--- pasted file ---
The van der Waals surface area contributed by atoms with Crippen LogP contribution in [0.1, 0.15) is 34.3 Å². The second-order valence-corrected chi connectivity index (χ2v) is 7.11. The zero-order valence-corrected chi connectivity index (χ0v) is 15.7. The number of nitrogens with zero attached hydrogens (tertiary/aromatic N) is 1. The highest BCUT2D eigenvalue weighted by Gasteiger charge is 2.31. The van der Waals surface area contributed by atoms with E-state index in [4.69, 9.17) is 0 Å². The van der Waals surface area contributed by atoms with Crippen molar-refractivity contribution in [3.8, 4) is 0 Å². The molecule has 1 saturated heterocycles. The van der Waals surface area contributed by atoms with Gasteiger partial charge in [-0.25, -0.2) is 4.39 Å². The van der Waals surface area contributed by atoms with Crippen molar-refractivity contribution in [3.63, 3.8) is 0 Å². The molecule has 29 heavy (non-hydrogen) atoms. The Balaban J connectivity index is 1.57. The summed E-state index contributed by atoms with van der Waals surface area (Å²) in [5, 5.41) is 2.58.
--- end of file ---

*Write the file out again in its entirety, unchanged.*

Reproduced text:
The van der Waals surface area contributed by atoms with Crippen LogP contribution in [0.1, 0.15) is 34.3 Å². The second-order valence-corrected chi connectivity index (χ2v) is 7.11. The zero-order valence-corrected chi connectivity index (χ0v) is 15.7. The number of nitrogens with zero attached hydrogens (tertiary/aromatic N) is 1. The highest BCUT2D eigenvalue weighted by Gasteiger charge is 2.31. The van der Waals surface area contributed by atoms with E-state index in [4.69, 9.17) is 0 Å². The van der Waals surface area contributed by atoms with Crippen molar-refractivity contribution in [3.8, 4) is 0 Å². The molecule has 1 saturated heterocycles. The van der Waals surface area contributed by atoms with Gasteiger partial charge in [-0.25, -0.2) is 4.39 Å². The van der Waals surface area contributed by atoms with Crippen molar-refractivity contribution in [3.63, 3.8) is 0 Å². The molecule has 29 heavy (non-hydrogen) atoms. The Balaban J connectivity index is 1.57. The summed E-state index contributed by atoms with van der Waals surface area (Å²) in [5, 5.41) is 2.58.